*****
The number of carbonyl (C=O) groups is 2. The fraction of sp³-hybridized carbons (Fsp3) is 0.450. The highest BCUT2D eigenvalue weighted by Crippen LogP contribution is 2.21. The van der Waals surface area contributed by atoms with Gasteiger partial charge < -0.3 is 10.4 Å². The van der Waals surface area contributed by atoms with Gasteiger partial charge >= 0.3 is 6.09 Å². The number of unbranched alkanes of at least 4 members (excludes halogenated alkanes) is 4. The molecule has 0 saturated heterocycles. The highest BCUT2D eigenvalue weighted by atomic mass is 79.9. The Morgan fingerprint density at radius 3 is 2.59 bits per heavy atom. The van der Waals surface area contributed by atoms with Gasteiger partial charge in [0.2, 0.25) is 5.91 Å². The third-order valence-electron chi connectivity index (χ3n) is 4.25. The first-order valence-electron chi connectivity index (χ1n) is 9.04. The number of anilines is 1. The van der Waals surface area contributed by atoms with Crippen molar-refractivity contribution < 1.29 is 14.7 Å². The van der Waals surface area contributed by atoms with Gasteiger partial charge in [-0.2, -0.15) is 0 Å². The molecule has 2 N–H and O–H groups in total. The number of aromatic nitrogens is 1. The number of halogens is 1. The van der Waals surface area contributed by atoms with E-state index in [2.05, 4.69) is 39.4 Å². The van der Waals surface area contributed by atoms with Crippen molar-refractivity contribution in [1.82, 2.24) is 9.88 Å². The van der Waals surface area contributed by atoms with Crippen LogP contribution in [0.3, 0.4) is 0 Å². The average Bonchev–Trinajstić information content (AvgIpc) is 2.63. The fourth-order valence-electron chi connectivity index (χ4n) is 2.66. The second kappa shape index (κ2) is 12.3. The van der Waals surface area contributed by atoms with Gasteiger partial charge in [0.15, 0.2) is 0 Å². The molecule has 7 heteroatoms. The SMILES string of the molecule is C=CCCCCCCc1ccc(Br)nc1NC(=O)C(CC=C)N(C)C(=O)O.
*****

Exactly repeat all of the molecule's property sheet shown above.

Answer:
The number of carbonyl (C=O) groups is 2. The fraction of sp³-hybridized carbons (Fsp3) is 0.450. The highest BCUT2D eigenvalue weighted by Crippen LogP contribution is 2.21. The van der Waals surface area contributed by atoms with Gasteiger partial charge < -0.3 is 10.4 Å². The van der Waals surface area contributed by atoms with Gasteiger partial charge >= 0.3 is 6.09 Å². The number of unbranched alkanes of at least 4 members (excludes halogenated alkanes) is 4. The molecule has 0 saturated heterocycles. The highest BCUT2D eigenvalue weighted by atomic mass is 79.9. The Morgan fingerprint density at radius 3 is 2.59 bits per heavy atom. The van der Waals surface area contributed by atoms with Gasteiger partial charge in [0.2, 0.25) is 5.91 Å². The third-order valence-electron chi connectivity index (χ3n) is 4.25. The first-order valence-electron chi connectivity index (χ1n) is 9.04. The number of anilines is 1. The van der Waals surface area contributed by atoms with Crippen molar-refractivity contribution < 1.29 is 14.7 Å². The van der Waals surface area contributed by atoms with Gasteiger partial charge in [-0.2, -0.15) is 0 Å². The molecule has 2 N–H and O–H groups in total. The number of aromatic nitrogens is 1. The number of halogens is 1. The van der Waals surface area contributed by atoms with E-state index in [2.05, 4.69) is 39.4 Å². The van der Waals surface area contributed by atoms with Crippen molar-refractivity contribution in [1.82, 2.24) is 9.88 Å². The van der Waals surface area contributed by atoms with Crippen LogP contribution in [0.3, 0.4) is 0 Å². The average Bonchev–Trinajstić information content (AvgIpc) is 2.63. The fourth-order valence-electron chi connectivity index (χ4n) is 2.66. The second kappa shape index (κ2) is 12.3. The van der Waals surface area contributed by atoms with Gasteiger partial charge in [0.15, 0.2) is 0 Å². The molecule has 7 heteroatoms. The SMILES string of the molecule is C=CCCCCCCc1ccc(Br)nc1NC(=O)C(CC=C)N(C)C(=O)O.